Let me introduce myself. My name is Mark Sisson. I’m 63 years young. I live and work in Malibu, California. In a past life I was a professional marathoner and triathlete. Now my life goal is to help 100 million people get healthy. I started this blog in 2006 to empower people to take full responsibility for their own health and enjoyment of life by investigating, discussing, and critically rethinking everything we’ve assumed to be true about health and wellness...Tell Me More
Last week The National Heart, Lung, and Blood Institute (NHLBI) halted a treatment regimen that was part of a large trial assessing treatment goals for those with both type 2 diabetes and very high risk of cardiovascular disease. Patients had been divided into two groups with different blood sugar goals: one with a conventional treatment goal and another with a more rigorous, lower target. Researchers cancelled the intensive target after a larger number of patients in that group died and will continue the study using the conventional target for all patients.
The ACCORD (Action to Control Cardiovascular Risk in Diabetes) study enrolled 10,251 participants. Of these, 257 in the intensive treatment group have died, compared with 203 within the standard treatment group. This is a difference of 54 deaths, or 3 per 1,000 participants each year, over an average of almost four years of treatment. The death rates in both groups were lower than seen in similar populations in other studies. …The intensive treatment group had a target blood sugar goal, measured by hemoglobin A1C, of less than 6 percent. This is similar to blood sugar levels in adults without diabetes. The standard treatment group aimed for a target similar to what is achieved, on average, by those with diabetes in the United States (A1C of 7 to 7.9 percent) and lower than at study entry.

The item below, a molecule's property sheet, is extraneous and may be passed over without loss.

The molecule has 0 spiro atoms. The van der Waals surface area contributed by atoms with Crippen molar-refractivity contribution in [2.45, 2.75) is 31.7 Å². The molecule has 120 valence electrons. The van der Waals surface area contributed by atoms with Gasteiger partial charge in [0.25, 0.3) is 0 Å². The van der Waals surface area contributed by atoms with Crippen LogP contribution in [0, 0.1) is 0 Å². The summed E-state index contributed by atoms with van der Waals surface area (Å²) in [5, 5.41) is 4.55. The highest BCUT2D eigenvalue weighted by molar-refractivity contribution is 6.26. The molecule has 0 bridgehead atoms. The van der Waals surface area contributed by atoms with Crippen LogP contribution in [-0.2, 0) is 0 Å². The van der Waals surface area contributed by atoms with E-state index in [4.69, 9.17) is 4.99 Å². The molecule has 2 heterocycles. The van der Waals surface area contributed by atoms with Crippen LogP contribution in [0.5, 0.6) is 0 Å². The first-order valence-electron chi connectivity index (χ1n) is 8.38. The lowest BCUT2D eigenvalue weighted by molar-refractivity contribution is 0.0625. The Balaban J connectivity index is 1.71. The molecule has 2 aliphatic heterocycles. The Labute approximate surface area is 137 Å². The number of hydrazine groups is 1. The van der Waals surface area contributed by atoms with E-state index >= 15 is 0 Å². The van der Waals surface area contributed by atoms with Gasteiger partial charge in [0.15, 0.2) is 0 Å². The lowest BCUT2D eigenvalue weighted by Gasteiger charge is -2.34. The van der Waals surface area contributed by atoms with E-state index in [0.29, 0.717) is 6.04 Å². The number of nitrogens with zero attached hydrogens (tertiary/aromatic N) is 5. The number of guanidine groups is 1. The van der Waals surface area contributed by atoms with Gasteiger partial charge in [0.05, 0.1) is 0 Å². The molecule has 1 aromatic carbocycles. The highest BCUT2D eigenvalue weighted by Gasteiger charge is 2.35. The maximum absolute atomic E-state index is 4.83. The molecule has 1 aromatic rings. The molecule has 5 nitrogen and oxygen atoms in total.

via Science Daily
Approximately, 50% of the deaths were related to cardiovascular events, and the other half were from “other causes” such as cancer. The institute has commented that “differences” in the causes of death between the two groups exist, but the comment doesn’t provide detail about the nature of those discrepancies.
The full report won’t be out for a few weeks, but the news of the study alteration has everyone stirring. We’re anxious to see more about the study and what the institute’s analysis finds. (And, of course, we’ll be sure to follow up.) In the meantime, we thought we’d introduce the story and share a few questions that are on our minds. We talk a lot about the health threat of diabetes and the importance of a healthy lifestyle to prevent or respond to the diagnosis.
First off, it’s clear there’s a lot to sift through. It’s important to note that the mortality rate, although unanticipated by researchers, was “lower than seen in similar populations in other studies.” We aren’t trying to blow the news out of proportion or jump the gun. Nonetheless, we’ve been scratching our heads about a few things.
We first wondered about the nature of the “intensive” therapy. The institute’s public comments don’t reveal much. The New York Times reported that the intensive therapy approach incorporated “multiple drugs and insulin shots” in addition to stringent dietary regimens and “regular” meetings with doctors and counselors. But the combination and content of the therapy approach was different for each patient, as determined by the doctor (and, of course, the blood sugar target of the assigned group).
So, what are “regular” meetings? What was the ceiling on insulin shots? What was known (if anything) about the combinations of “multiple” drugs, especially given that each patient was also given blood pressure medication or a combination of cholesterol lowering drugs? (Extra large pill box, please.) So far, the institute has found “no connection” between drug or drug combinations and the deaths.
What kind of support did the counselors provide? The New York Times’ reports concern about the “stress” imposed by the rigorous process in the intensive therapy group. Was stress management incorporated into the program?
And what about the strict diet? We assume they are based on the same recommended models that encourage a diet “rich” in carbohydrates (albeit “whole grains”). Was there a standard exercise program assigned to both groups?
As we said, we’re eager to get our hands on the upcoming reports and comments from the institute, and we wonder how many of these questions will be answered then. The study will, admittedly, still be ongoing at that point. We’ll prudently hold off on prolonged commentary until we hear more. However, we wonder about the nature of treatment “therapy” in a study like this. And when it comes to the seeming definition of “intensive,” it’s clear some things remain pretty conventional.
betsymartian Flickr Photo (CC)